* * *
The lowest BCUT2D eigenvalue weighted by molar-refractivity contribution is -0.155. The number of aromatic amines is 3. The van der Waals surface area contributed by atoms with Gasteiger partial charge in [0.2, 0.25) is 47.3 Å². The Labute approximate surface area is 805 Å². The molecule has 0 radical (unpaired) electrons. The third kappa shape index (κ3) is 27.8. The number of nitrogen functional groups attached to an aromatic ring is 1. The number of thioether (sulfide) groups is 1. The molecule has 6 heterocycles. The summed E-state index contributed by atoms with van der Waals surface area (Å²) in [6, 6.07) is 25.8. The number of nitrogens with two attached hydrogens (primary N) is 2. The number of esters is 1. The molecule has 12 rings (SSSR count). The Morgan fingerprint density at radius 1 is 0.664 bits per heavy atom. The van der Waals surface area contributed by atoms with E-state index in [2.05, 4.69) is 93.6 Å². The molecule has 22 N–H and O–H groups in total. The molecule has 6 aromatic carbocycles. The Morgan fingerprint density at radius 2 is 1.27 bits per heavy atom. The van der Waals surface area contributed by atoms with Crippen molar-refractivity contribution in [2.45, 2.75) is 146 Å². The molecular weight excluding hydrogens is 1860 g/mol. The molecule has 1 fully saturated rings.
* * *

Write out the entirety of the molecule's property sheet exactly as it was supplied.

The lowest BCUT2D eigenvalue weighted by molar-refractivity contribution is -0.155. The number of aromatic amines is 3. The van der Waals surface area contributed by atoms with Gasteiger partial charge in [0.2, 0.25) is 47.3 Å². The Labute approximate surface area is 805 Å². The molecule has 0 radical (unpaired) electrons. The third kappa shape index (κ3) is 27.8. The number of nitrogen functional groups attached to an aromatic ring is 1. The number of thioether (sulfide) groups is 1. The molecule has 6 heterocycles. The summed E-state index contributed by atoms with van der Waals surface area (Å²) in [6, 6.07) is 25.8. The number of nitrogens with two attached hydrogens (primary N) is 2. The number of esters is 1. The molecule has 12 rings (SSSR count). The Morgan fingerprint density at radius 1 is 0.664 bits per heavy atom. The van der Waals surface area contributed by atoms with E-state index in [2.05, 4.69) is 93.6 Å². The molecule has 22 N–H and O–H groups in total. The molecule has 6 aromatic carbocycles. The Morgan fingerprint density at radius 2 is 1.27 bits per heavy atom. The van der Waals surface area contributed by atoms with Crippen molar-refractivity contribution in [2.45, 2.75) is 146 Å². The molecular weight excluding hydrogens is 1860 g/mol. The molecule has 1 fully saturated rings.